Intelligent Greens recognise that we need nuclear generated electricity if we are to be sure of avoiding the potentially catastrophic effects of global warming. James Lovelock produced the Gaia theory, one of the few instances of intelligent thought that has come from the Green movement. Writing in the Daily Telegraph on 15th August 2001, Lovelock says that we need nuclear power if we are to avoid the loss of civilisation in a greenhouse catastrophe. Greens, he says, should regard nuclear power as a temporary bandage to be used until the harm of fossil fuel has been remedied. A recent Swiss study has confirmed that nuclear power is the safest of the power industries.

The most pressing danger at the present time is the stockpile of plutonium in Russia. In the economic chaos following the collapse of State Socialism this material is poorly protected. Bin Laden would have little difficulty in bribing the guards to obtain enough plutonium to blow up London. The sensible solution would be for the West to buy up this plutonium and use it, via the MOX plant, to produce green electricity.

Unfortunately Newcastle Greens are far from intelligent (letter from Jesus Angel Miguel-Garcia, The Journal, 27 October 2001). Not only do they oppose the MOX plant but they are also against road improvements. The policies of Miguel-Garcia could result in dozens of deaths on the A1 (where already there have been more deaths than at Chernobyl), if dualling is not carried out, thousands of deaths if fanatical terrorists get the Russian plutonium and millions of deaths if we have the 400ft rise in sea levels that Lovelock fears. SOURCES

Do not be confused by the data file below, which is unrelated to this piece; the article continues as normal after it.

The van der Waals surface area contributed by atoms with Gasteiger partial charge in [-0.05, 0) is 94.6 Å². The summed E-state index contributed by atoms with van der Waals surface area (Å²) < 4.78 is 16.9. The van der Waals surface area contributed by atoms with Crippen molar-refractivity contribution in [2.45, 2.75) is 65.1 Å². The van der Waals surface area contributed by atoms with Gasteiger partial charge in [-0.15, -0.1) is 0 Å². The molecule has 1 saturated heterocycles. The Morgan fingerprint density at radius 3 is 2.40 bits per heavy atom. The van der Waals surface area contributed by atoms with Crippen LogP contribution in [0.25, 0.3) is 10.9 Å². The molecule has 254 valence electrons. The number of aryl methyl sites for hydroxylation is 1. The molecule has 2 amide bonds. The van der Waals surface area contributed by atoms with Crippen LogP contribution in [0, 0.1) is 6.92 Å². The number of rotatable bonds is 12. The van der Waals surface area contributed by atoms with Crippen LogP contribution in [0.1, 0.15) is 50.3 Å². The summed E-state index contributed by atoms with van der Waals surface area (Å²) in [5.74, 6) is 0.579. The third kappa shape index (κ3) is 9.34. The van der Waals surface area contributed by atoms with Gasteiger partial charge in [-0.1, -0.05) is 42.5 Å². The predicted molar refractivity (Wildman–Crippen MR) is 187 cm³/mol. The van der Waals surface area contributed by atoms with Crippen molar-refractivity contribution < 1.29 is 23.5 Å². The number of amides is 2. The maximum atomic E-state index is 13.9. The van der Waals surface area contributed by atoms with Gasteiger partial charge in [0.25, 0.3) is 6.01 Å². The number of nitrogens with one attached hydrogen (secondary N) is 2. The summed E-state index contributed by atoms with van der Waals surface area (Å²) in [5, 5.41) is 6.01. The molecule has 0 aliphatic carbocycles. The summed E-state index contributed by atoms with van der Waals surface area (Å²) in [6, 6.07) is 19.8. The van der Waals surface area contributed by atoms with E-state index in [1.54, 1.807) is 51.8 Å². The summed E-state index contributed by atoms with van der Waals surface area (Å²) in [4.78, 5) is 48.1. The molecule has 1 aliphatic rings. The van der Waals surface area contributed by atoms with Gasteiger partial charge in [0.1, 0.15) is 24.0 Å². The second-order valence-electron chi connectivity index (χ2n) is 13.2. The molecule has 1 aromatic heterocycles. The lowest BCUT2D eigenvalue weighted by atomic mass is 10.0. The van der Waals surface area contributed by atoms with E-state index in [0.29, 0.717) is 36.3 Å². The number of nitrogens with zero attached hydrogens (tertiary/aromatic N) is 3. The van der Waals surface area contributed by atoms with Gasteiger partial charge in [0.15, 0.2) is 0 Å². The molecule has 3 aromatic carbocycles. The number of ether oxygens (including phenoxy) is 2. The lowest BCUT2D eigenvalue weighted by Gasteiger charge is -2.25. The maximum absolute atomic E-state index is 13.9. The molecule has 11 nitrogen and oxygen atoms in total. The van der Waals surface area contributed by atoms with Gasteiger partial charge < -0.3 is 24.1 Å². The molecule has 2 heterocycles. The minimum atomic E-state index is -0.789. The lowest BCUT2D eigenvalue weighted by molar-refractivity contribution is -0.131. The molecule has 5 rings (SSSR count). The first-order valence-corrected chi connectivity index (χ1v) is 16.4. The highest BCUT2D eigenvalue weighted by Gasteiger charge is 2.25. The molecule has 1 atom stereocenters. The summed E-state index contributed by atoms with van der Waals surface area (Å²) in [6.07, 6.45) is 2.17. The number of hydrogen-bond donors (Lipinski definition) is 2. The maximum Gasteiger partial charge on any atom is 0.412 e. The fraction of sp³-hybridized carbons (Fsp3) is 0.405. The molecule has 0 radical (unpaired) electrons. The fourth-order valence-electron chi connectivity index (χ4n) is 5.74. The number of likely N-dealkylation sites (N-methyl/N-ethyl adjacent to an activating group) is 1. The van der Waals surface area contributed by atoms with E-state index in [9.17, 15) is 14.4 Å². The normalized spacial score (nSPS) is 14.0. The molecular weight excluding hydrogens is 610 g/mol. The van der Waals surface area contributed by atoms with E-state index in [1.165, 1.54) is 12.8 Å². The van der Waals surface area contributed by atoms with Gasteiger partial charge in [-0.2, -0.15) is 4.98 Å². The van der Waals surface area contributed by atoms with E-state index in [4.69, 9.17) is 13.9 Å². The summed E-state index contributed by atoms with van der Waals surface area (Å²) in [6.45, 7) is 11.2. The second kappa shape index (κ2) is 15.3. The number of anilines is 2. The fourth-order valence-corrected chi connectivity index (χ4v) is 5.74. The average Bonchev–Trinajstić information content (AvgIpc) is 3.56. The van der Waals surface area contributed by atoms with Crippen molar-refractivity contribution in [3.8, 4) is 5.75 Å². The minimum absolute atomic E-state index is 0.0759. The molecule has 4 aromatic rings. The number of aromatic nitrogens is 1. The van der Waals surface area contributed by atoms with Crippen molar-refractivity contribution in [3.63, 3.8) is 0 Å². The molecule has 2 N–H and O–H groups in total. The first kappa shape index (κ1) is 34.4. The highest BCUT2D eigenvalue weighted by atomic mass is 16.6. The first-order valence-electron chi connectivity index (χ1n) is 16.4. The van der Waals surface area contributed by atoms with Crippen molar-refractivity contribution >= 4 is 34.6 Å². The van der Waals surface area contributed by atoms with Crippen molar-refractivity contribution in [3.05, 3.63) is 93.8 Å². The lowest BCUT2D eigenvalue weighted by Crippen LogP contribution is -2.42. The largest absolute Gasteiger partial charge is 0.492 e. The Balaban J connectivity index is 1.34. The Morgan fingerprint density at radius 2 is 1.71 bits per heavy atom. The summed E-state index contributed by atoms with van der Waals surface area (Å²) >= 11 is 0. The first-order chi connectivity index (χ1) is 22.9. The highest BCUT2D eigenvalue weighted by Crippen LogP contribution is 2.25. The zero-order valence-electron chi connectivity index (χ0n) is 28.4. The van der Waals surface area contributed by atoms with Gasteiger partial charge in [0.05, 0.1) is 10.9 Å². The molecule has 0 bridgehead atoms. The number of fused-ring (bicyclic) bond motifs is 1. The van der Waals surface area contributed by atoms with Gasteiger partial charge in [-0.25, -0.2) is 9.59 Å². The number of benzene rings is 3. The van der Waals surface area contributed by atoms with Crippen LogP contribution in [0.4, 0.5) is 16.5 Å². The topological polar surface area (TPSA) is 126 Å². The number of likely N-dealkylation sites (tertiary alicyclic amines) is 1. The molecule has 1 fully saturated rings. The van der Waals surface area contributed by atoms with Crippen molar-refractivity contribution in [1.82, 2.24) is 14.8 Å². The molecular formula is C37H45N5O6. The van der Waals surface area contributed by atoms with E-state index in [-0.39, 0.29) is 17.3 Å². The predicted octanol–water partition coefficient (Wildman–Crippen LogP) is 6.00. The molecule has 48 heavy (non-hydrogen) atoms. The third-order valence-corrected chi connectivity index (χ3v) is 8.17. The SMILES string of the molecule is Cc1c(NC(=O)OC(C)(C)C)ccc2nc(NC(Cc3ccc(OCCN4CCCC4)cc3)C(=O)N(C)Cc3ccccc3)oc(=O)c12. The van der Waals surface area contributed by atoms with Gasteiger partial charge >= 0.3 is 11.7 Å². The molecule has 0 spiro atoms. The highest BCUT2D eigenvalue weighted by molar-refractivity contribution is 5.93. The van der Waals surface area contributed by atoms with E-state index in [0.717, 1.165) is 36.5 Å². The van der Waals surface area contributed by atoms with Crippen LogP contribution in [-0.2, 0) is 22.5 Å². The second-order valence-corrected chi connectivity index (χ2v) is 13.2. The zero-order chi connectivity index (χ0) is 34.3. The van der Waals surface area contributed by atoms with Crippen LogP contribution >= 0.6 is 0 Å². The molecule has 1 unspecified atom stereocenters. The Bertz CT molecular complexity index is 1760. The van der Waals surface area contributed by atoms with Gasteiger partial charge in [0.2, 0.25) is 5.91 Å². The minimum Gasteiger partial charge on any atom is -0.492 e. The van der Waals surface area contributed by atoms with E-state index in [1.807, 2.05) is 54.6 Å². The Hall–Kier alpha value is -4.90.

J. Sheehan - "Global greens: inside the international environmental establishment" (Washington, DC: Capital Resource Center, 1998). Malaria and DDT - R Tren and Roger Bate ISBN 0255 36499-7 IAEA, 1993, IAEA Yearbook 1993 ANSTO, 1994, The Safety of Nuclear Power Reactors, Nuclear Services Section Background Paper Nuclear Energy Institute, Source Book, 1995 OECD NEA, 1995, Chernobyl Ten Years On. Nuclear Engineering International, August 1999 Nuclear waste disposal: Norris & Hooper, Chemistry & Industry 15.11.99 p.876. Copies are available from U.K. NIREX, Harwell, Oxon, OX11 0RH. PVC

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